FIG. 4 is a schematic diagram illustrating one embodiment 400 of a mobile computing platform or mobile device having an integrated digital camera. In FIG. 4, an object or scene 410 is arranged to be captured by embodiment in an image. Although claimed subject matter is not limited in scope in this respect, embodiment 400 may include a digital camera 402, a display 404, a keypad 406, and an antenna 408. For example, embodiment 400 may display a viewfinder image or a captured image in display 404. Likewise, embodiment 400 may include a special or specific purpose processor to host one or more applications, as described in greater detail below. A specific purpose processor may include, but is not limited to, a general purpose processor programmed with specific instructions for executing or performing one or more particular operations. For example, specific instructions may be executed or performed to generate one or more user interfaces such as to be viewed via display 404, which also may comprise a touch screen, for example. Antenna 408 may comprise a portion of a transmitter/receiver integrated within the device to transmit or receive various signals, such as to/from a positioning system or to/from the Internet via a base station or router, for example. The embodiment of FIG. 4 is merely provided for purposes of illustration. It is not intended that claimed subject matter be limited in scope to the embodiment of FIG. 4. Many other embodiments are possible and are intended to be included within the scope of claimed subject matter including, for example, other embodiments described elsewhere in this specification.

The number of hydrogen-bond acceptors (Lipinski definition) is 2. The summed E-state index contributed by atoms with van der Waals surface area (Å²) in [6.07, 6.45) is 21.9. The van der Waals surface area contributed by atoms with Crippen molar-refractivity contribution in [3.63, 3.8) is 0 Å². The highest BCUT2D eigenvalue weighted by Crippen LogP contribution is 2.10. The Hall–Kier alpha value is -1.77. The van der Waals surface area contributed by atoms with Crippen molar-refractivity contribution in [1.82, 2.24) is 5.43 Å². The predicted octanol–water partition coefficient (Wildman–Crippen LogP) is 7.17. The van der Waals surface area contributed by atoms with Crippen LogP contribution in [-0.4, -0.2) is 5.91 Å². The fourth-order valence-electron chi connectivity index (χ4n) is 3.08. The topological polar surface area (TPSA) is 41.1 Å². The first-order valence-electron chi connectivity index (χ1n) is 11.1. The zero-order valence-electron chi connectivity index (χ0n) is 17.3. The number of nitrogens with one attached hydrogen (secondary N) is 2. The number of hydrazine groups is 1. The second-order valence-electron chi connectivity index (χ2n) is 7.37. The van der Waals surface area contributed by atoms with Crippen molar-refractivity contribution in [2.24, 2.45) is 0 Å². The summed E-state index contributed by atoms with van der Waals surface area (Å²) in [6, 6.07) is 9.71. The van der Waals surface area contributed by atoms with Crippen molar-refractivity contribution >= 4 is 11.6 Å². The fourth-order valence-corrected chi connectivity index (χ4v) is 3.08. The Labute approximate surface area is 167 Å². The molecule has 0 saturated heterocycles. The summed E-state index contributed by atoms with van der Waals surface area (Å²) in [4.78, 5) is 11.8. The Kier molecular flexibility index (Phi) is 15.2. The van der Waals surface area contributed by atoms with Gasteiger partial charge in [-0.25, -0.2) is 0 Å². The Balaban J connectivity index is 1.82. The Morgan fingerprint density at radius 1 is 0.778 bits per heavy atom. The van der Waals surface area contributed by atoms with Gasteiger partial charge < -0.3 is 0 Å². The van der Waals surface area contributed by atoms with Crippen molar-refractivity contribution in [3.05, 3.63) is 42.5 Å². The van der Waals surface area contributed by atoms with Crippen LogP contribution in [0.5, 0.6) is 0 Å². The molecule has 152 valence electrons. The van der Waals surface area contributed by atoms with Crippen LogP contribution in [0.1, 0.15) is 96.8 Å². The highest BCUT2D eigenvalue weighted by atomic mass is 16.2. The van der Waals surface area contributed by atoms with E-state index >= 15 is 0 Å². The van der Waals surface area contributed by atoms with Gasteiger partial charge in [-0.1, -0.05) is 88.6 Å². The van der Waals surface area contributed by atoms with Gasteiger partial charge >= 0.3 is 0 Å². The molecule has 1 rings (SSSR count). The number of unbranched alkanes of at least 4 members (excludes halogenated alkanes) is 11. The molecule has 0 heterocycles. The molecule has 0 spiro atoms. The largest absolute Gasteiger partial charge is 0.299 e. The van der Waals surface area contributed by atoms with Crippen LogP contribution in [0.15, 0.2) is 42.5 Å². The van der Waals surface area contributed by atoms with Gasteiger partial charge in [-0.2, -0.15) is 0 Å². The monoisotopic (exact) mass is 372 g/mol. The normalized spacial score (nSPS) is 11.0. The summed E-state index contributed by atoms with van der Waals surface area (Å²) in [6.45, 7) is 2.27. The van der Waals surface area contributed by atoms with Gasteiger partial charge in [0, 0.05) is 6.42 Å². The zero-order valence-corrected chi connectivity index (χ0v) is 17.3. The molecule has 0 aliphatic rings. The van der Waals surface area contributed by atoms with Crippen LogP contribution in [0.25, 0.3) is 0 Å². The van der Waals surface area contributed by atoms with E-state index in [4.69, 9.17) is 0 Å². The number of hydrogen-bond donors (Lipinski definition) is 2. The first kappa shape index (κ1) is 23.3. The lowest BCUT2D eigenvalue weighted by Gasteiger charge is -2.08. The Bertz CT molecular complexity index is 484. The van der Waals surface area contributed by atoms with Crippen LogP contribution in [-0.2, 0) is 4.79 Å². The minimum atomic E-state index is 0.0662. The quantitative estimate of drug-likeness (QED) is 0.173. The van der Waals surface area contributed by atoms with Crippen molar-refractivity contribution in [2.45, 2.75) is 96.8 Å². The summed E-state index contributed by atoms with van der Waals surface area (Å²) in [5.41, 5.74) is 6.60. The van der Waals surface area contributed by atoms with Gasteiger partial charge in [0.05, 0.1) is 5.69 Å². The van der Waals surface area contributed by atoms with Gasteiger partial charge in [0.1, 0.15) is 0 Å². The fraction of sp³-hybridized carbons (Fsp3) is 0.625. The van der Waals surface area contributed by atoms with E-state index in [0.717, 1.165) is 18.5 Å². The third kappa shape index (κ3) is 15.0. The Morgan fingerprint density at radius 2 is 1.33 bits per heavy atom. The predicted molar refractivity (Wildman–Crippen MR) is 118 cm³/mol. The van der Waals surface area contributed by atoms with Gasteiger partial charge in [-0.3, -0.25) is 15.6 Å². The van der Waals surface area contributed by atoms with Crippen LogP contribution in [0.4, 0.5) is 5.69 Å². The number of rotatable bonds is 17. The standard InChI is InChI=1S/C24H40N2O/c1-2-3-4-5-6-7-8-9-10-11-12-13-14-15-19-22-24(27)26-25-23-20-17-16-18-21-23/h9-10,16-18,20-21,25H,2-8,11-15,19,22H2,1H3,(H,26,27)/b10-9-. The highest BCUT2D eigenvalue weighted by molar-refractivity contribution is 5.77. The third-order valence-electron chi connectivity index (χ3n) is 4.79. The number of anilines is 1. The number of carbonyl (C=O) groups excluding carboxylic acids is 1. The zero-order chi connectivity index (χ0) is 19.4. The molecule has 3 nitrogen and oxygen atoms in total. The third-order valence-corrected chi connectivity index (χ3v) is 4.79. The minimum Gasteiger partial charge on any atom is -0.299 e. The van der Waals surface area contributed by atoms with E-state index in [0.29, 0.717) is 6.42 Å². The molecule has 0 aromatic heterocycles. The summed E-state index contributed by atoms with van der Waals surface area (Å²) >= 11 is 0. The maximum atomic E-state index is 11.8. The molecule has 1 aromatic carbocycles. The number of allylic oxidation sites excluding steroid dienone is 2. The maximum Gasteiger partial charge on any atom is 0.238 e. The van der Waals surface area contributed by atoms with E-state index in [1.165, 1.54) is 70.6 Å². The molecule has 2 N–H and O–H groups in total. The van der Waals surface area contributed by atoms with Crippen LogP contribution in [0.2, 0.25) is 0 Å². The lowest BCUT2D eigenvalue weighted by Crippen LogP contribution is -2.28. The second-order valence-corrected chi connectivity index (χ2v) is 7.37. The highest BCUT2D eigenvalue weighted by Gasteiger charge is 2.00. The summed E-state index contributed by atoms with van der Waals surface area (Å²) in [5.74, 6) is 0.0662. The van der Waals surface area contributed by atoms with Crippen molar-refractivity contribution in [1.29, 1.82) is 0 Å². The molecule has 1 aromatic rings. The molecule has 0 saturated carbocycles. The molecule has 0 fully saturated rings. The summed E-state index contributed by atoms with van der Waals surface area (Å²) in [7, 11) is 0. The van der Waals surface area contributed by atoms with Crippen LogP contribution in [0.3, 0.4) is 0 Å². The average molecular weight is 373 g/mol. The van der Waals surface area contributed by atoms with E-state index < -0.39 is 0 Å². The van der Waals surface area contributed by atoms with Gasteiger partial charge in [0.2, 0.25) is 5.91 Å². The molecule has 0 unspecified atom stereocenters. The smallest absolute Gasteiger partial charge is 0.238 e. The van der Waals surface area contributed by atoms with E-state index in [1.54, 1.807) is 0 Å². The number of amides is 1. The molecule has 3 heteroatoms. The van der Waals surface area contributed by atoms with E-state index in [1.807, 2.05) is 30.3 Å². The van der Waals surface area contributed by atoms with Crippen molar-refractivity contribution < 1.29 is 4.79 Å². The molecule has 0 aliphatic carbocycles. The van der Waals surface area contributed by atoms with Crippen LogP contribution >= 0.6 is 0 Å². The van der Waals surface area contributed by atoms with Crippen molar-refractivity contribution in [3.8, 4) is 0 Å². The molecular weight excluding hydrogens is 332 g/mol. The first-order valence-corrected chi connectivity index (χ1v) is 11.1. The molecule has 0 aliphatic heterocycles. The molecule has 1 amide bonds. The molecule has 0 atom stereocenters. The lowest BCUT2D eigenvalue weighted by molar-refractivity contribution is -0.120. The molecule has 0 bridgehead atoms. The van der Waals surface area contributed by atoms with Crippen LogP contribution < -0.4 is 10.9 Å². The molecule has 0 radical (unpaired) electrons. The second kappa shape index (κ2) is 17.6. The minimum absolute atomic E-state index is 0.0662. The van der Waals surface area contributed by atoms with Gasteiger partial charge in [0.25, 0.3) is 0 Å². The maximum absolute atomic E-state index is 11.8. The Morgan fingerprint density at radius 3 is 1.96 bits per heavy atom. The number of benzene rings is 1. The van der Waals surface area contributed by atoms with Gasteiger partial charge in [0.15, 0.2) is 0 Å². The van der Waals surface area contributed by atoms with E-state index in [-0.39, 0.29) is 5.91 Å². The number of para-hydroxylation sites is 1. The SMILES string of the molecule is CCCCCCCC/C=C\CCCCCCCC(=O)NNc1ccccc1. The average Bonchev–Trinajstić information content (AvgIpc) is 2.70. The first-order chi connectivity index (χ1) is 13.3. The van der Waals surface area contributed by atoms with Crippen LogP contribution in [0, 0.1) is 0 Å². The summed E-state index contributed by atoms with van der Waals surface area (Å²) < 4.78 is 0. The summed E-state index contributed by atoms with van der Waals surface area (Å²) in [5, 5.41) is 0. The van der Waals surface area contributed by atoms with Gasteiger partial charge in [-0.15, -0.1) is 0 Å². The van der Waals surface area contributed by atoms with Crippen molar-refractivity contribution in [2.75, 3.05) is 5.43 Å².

FIG. 6 is a schematic diagram of an embodiment of a communications network including an embodiment of an integrated digital camera. FIG. 6 shows a system 607 of components that may communicate with one another to exchange photographic or camera parameters. In a particular embodiment, a device 604 may comprise any one of a variety of mobile receivers capable of receiving satellite navigation signals 610 or capable of transmitting or receiving wireless communication signals 612 to or from a base station 608. Device 604 may comprise a mobile computing platform that integrates a digital camera, a wireless phone, a handheld navigation receiver, or a personal digital assistant (PDA), just to name a few examples. Device 604 may be physically located in a particular region at a particular time and positioned to capture an image (e.g., take a photo) of an object 660. As explained above, knowledge of physical location or time may allow device 604 to determine a position of the Sun relative to the device. In turn, such may lead to improved techniques for setting or determining other photographic parameters. As mentioned above, device 604 may employ any of several techniques to compute its position. In a particular implementation, such a positioning technique may be based, at least in part, on wireless signals 610 or wireless signals 612 received from satellite 606 or land-based base station 608, respectively. Of course, such details of system 607 are merely examples, and claimed subject matter is not so limited. Related principles and techniques for these examples may be applicable to other satellite positioning systems or terrestrial positioning systems such as a wireless network. It is intended that claimed subject matter include any and all such systems.